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I'm currently trying to use the zlib to inflate a source of gzipped data.

It seems that the inflate API in zlib cannot inflate a gzipped data ( The example http://www.zlib.net/zpipe.c fails to read a gzipped file: "zpipe: invalid or incomplete deflate data" ). I noticed that there is a gzopen function in this API, but , as far as I understand, it only works with a filename or a file descriptor.

Can I use this API if my source of gzipped data is stored in memory, in a sql blob, etc... ?

Many Thanks


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You can open memory locations as files using the fmemopen function and then pass that file descriptor to the gzopen function.

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According to my man page (Ubuntu 12.10) for fmemopen, the returned FILE* won't have a file descriptor, so this solution may not be viable, and if it is on some systems, it clearly won't be portable. – Adam H. Peterson Jan 29 '13 at 21:31

The gzip format just adds a simple header (and trailer) to a zlib compressed stream. Skipping over the header isn't difficult; the format is documented in RFC 1952.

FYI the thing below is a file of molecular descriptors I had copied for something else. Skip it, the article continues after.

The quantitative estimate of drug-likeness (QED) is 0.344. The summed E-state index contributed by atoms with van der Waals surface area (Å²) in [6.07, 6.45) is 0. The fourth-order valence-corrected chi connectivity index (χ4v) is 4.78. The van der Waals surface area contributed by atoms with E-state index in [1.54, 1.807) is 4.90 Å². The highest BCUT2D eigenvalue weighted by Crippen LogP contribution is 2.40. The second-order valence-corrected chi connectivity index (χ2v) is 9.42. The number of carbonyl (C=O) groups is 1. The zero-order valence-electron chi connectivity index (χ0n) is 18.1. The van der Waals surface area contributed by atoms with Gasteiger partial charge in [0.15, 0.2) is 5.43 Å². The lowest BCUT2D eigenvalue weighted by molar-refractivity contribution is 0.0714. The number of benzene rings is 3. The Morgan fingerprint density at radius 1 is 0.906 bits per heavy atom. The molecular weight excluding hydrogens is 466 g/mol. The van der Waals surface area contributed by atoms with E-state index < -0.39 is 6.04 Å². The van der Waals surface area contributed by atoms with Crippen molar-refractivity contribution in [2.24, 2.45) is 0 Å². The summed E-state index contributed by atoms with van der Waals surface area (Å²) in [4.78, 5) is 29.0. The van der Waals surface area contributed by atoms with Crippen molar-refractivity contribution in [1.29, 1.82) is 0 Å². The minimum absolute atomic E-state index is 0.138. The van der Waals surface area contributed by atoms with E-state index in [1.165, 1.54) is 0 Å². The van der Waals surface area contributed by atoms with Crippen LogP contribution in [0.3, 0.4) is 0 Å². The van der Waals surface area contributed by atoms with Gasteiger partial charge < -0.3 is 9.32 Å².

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As another solution, there's gzdopen - which takes a file descriptor. You can obtain one to read memory with pipe(). You can then use some form of non-blocking file descriptors, or an auxiliary thread to read in data.

You may find this more trouble than it's worth: Matthew Slattery's solution may very well be more viable.

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zlib.h has an API for decompressing/compressing in-memory buffers of data, inflateInit2() allows you to add 16 to the recommended windowBits value of 15 to decompress gzipped data buffers. Unfortunately there is no API for reading out the expected number of decompressed bytes from the 8 byte gzip trailer (4 byte Fletcher-32 CRC, 4 byte size of decompressed data in bytes). As far as I can tell you have to do that yourself, or make a guess and then resize your output buffer if inflate() returns with Z_BUF_ERROR (not enough room in the passed in output buffer). If you have the entire input buffer in memory use the Z_FINISH flush flag to inflate(). If you have enough output memory it will return Z_STREAM_END, if not it returns Z_BUF_ERROR and you can reallocate your output buffer and continue.

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